For one of my books, Under the Kissing Bough, I needed a Christmas wedding and customs that suited the countryside around London. In ancient days, a Christmas wedding would have been impossible for the English Church held a “closed season” on marriages from Advent in late November until St. Hilary’s Day in January. The Church of England gave up such a ban during Cromwell’s era, even though the Roman Catholic Church continued its enforcement. Oddly enough a custom I expected to be ancient—that of the bride having “something borrowed, something blue, and a sixpence in her shoe”—turned out to be a Victorian invention.
For Christmas customs, I relied on those that have carried down through the ages: the Yule log from Saxon winter solstice celebrations (which gives us Yule Tide celebrations), the ancient Saxon decorations of holy and ivy, and the Celtic use of mistletoe on holy days, which transformed itself into the kissing bough. Carolers might well travel from house to house, offering song in exchange for a wassail bowl—a hot, spiced or mulled drink, another tradition left over from the Norse Vikings.
The holidays were a time of games as well, and the game of Snapdragon is a very old one. It’s played by placing raisins in a broad, shallow bowl, pouring brandy over them and setting the brandy on fire. Players then must show their courage by reaching through the spirit-flames to snatch up raisins. And the game even comes with its own song:
Here comes the flaming bowl,
Don’t he mean to take his toll,
Snip! Snap! Dragon!
Take care you don’t take too much,
Be not greedy in your clutch,
Snip! Snap! Dragon!
Celebrations continued to mix tradition and religion when the Twelfth Night feast arrived on January 5, which mixed the Roman Saturnalia with the Feast of the Epiphany (a much bigger celebration in the Middle Ages than was Christmas), when the three wise men were said to have paid tribute to the Baby Jesus.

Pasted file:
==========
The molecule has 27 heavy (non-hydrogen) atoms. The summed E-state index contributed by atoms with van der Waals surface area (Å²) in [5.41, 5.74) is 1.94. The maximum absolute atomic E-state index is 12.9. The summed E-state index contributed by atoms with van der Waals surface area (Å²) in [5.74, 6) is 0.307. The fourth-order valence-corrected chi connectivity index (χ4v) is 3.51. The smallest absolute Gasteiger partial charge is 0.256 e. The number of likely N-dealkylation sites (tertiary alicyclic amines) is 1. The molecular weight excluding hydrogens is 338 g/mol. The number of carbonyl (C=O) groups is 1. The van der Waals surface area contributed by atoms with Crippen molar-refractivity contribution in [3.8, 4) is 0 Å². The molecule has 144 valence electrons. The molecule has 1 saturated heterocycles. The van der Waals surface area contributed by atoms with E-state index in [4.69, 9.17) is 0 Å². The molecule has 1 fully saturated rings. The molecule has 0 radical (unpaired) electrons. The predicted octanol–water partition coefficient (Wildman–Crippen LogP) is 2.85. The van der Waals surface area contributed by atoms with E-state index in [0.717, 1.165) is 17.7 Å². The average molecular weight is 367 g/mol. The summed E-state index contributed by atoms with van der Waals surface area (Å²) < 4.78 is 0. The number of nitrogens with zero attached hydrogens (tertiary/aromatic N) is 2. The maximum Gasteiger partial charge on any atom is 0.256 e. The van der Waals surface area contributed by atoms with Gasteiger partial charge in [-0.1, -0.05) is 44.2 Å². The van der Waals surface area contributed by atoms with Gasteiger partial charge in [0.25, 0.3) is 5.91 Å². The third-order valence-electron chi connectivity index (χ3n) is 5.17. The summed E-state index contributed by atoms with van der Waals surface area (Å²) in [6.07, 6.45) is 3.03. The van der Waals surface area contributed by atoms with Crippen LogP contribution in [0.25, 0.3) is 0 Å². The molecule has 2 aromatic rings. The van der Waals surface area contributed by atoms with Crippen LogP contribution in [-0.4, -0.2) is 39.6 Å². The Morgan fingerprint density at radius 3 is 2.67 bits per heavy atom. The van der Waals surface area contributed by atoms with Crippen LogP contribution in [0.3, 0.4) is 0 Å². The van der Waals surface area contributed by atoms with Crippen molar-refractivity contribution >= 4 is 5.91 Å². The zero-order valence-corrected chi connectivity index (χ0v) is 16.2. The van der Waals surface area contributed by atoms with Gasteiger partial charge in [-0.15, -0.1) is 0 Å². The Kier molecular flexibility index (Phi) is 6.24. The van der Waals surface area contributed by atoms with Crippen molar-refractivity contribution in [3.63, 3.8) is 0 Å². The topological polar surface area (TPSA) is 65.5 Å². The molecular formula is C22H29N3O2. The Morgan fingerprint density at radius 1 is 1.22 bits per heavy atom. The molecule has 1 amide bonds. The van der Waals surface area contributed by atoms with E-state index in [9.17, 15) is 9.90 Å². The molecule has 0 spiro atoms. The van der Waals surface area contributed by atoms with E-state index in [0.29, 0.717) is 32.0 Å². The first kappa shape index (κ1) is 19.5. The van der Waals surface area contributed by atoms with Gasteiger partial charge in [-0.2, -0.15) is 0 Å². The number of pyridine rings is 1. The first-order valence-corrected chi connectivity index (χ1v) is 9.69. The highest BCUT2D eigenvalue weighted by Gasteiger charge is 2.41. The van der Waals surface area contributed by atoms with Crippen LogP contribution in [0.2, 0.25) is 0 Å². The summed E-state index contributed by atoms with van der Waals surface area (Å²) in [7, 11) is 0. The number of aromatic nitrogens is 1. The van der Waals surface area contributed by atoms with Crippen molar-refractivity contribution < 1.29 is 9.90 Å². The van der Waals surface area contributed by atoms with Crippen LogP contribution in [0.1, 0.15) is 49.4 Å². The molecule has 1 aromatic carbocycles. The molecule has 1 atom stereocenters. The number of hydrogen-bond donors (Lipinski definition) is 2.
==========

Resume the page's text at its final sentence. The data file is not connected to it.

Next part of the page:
Beside family gatherings, the Christmas hunt might well meet up for December is the height of fox hunting season. Large house parties would be held, and of course, attending church was almost required of everyone. If local ponds or rivers froze, there would be ice skating and with snow on the ground, the sleigh could be taken out.
For those less fond of the cold, there would be indoor games as well as amusements, which was one reason why young ladies were meant to have accomplishments such as singing or playing a musical instrument, which might pass the time.
Hi! Newbie Regency romance author here. This is a great article! I was wondering what your source/s were for this. I am hoping to find some primary sources for holidays.
Look for “The English Year” as a good source–there are a couple of different ones, one by Strong & Oman and one by Roud, and then Chambers’ Book of Days. Also go looking for local guides/histories — holidays weren’t really written up very much until you get to mid to late 1800s when they were a much bigger deal. Before that, it’s all about the church really, or local pagan customs.